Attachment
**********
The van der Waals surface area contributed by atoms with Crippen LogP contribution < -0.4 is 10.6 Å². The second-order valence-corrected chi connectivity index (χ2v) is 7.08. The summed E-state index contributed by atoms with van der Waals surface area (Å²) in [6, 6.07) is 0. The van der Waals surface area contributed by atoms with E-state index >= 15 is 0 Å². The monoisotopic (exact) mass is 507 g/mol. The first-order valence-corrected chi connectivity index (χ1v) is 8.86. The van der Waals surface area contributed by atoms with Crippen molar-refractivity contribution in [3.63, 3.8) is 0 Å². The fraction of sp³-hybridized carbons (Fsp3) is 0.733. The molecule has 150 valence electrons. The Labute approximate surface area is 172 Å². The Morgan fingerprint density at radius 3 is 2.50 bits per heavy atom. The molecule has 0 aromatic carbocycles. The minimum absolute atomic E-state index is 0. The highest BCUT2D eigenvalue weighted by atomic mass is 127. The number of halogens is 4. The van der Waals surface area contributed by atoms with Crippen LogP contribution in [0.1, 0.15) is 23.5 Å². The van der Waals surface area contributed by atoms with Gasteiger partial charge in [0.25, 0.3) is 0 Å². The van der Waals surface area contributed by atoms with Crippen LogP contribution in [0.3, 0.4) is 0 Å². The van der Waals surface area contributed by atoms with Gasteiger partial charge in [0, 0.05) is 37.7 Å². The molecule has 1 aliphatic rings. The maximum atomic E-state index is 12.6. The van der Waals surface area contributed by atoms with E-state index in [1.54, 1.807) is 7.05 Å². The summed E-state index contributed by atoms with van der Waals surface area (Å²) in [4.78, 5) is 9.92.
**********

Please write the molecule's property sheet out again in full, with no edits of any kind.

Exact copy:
The van der Waals surface area contributed by atoms with Crippen LogP contribution < -0.4 is 10.6 Å². The second-order valence-corrected chi connectivity index (χ2v) is 7.08. The summed E-state index contributed by atoms with van der Waals surface area (Å²) in [6, 6.07) is 0. The van der Waals surface area contributed by atoms with E-state index >= 15 is 0 Å². The monoisotopic (exact) mass is 507 g/mol. The first-order valence-corrected chi connectivity index (χ1v) is 8.86. The van der Waals surface area contributed by atoms with Crippen molar-refractivity contribution in [3.63, 3.8) is 0 Å². The fraction of sp³-hybridized carbons (Fsp3) is 0.733. The molecule has 150 valence electrons. The Labute approximate surface area is 172 Å². The Morgan fingerprint density at radius 3 is 2.50 bits per heavy atom. The molecule has 0 aromatic carbocycles. The minimum absolute atomic E-state index is 0. The highest BCUT2D eigenvalue weighted by atomic mass is 127. The number of halogens is 4. The van der Waals surface area contributed by atoms with Crippen LogP contribution in [0.1, 0.15) is 23.5 Å². The van der Waals surface area contributed by atoms with Gasteiger partial charge in [0.25, 0.3) is 0 Å². The van der Waals surface area contributed by atoms with Crippen LogP contribution in [0.3, 0.4) is 0 Å². The van der Waals surface area contributed by atoms with Gasteiger partial charge in [0, 0.05) is 37.7 Å². The molecule has 1 aliphatic rings. The maximum atomic E-state index is 12.6. The van der Waals surface area contributed by atoms with E-state index in [1.54, 1.807) is 7.05 Å². The summed E-state index contributed by atoms with van der Waals surface area (Å²) in [4.78, 5) is 9.92.